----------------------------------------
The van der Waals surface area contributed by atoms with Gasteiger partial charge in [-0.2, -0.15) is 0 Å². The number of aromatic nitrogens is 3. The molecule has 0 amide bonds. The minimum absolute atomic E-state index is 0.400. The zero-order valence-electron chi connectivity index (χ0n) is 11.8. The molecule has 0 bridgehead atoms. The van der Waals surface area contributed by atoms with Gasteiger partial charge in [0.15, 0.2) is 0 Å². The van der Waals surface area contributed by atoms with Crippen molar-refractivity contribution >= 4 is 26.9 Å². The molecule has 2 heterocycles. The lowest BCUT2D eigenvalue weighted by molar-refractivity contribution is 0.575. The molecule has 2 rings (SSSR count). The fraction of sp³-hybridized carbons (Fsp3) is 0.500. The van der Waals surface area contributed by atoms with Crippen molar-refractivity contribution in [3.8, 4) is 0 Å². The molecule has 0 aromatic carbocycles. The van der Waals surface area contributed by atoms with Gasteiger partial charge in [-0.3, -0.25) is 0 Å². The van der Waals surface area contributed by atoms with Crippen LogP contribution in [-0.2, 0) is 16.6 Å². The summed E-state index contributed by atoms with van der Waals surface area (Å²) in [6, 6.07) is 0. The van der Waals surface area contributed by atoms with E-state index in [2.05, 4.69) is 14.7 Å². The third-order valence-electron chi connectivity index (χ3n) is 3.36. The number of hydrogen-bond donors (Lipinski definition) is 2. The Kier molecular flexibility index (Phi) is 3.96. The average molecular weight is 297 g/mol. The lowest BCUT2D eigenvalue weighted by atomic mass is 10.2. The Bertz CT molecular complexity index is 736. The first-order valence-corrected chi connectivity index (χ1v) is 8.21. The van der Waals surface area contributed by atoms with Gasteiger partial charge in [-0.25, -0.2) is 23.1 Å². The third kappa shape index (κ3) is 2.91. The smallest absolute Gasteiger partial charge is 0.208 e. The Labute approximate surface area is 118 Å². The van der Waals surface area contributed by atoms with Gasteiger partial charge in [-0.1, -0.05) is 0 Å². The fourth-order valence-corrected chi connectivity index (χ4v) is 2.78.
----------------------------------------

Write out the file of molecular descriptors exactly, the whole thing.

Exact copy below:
The van der Waals surface area contributed by atoms with Gasteiger partial charge in [-0.2, -0.15) is 0 Å². The number of aromatic nitrogens is 3. The molecule has 0 amide bonds. The minimum absolute atomic E-state index is 0.400. The zero-order valence-electron chi connectivity index (χ0n) is 11.8. The molecule has 0 bridgehead atoms. The van der Waals surface area contributed by atoms with Gasteiger partial charge in [0.15, 0.2) is 0 Å². The van der Waals surface area contributed by atoms with Crippen molar-refractivity contribution >= 4 is 26.9 Å². The molecule has 2 heterocycles. The lowest BCUT2D eigenvalue weighted by molar-refractivity contribution is 0.575. The molecule has 2 rings (SSSR count). The fraction of sp³-hybridized carbons (Fsp3) is 0.500. The van der Waals surface area contributed by atoms with Crippen molar-refractivity contribution in [3.8, 4) is 0 Å². The molecule has 0 aromatic carbocycles. The van der Waals surface area contributed by atoms with Gasteiger partial charge in [-0.3, -0.25) is 0 Å². The van der Waals surface area contributed by atoms with Crippen LogP contribution in [-0.2, 0) is 16.6 Å². The summed E-state index contributed by atoms with van der Waals surface area (Å²) in [6, 6.07) is 0. The van der Waals surface area contributed by atoms with E-state index in [2.05, 4.69) is 14.7 Å². The third-order valence-electron chi connectivity index (χ3n) is 3.36. The number of hydrogen-bond donors (Lipinski definition) is 2. The Kier molecular flexibility index (Phi) is 3.96. The average molecular weight is 297 g/mol. The lowest BCUT2D eigenvalue weighted by atomic mass is 10.2. The Bertz CT molecular complexity index is 736. The first-order valence-corrected chi connectivity index (χ1v) is 8.21. The van der Waals surface area contributed by atoms with Gasteiger partial charge in [-0.25, -0.2) is 23.1 Å². The third kappa shape index (κ3) is 2.91. The smallest absolute Gasteiger partial charge is 0.208 e. The Labute approximate surface area is 118 Å². The van der Waals surface area contributed by atoms with Gasteiger partial charge in [-0.1, -0.05) is 0 Å². The fourth-order valence-corrected chi connectivity index (χ4v) is 2.78.